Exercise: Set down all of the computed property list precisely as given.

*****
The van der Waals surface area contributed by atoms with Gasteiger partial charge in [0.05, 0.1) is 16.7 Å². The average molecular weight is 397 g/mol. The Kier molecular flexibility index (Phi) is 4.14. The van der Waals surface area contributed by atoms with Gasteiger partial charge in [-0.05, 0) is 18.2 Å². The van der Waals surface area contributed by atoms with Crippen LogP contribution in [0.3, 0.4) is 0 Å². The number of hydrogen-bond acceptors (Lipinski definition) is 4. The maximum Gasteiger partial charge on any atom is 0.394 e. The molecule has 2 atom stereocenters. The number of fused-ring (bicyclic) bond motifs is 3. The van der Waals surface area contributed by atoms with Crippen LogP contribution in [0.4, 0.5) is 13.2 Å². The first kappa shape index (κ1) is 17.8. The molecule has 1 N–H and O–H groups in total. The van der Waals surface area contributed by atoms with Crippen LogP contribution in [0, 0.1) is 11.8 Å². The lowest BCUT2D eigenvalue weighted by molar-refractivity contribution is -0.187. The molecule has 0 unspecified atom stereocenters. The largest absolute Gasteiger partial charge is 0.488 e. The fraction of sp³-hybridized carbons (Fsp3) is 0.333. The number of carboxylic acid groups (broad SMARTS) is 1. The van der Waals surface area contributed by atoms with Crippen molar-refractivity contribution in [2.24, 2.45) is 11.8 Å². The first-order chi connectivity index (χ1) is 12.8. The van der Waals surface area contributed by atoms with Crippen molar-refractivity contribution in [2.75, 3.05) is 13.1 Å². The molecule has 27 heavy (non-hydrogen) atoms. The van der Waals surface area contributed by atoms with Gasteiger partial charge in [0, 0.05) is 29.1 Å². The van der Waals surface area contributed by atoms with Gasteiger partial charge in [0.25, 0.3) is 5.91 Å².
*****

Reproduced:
The van der Waals surface area contributed by atoms with Gasteiger partial charge in [0.05, 0.1) is 16.7 Å². The average molecular weight is 397 g/mol. The Kier molecular flexibility index (Phi) is 4.14. The van der Waals surface area contributed by atoms with Gasteiger partial charge in [-0.05, 0) is 18.2 Å². The van der Waals surface area contributed by atoms with Crippen LogP contribution in [0.3, 0.4) is 0 Å². The number of hydrogen-bond acceptors (Lipinski definition) is 4. The maximum Gasteiger partial charge on any atom is 0.394 e. The molecule has 2 atom stereocenters. The number of fused-ring (bicyclic) bond motifs is 3. The van der Waals surface area contributed by atoms with Crippen LogP contribution in [0.4, 0.5) is 13.2 Å². The first kappa shape index (κ1) is 17.8. The molecule has 1 N–H and O–H groups in total. The van der Waals surface area contributed by atoms with Crippen LogP contribution in [0, 0.1) is 11.8 Å². The lowest BCUT2D eigenvalue weighted by molar-refractivity contribution is -0.187. The molecule has 0 unspecified atom stereocenters. The largest absolute Gasteiger partial charge is 0.488 e. The fraction of sp³-hybridized carbons (Fsp3) is 0.333. The number of carboxylic acid groups (broad SMARTS) is 1. The van der Waals surface area contributed by atoms with Crippen molar-refractivity contribution in [2.24, 2.45) is 11.8 Å². The first-order chi connectivity index (χ1) is 12.8. The van der Waals surface area contributed by atoms with Crippen molar-refractivity contribution in [2.75, 3.05) is 13.1 Å². The molecule has 27 heavy (non-hydrogen) atoms. The van der Waals surface area contributed by atoms with Gasteiger partial charge in [0, 0.05) is 29.1 Å². The van der Waals surface area contributed by atoms with Gasteiger partial charge in [0.25, 0.3) is 5.91 Å².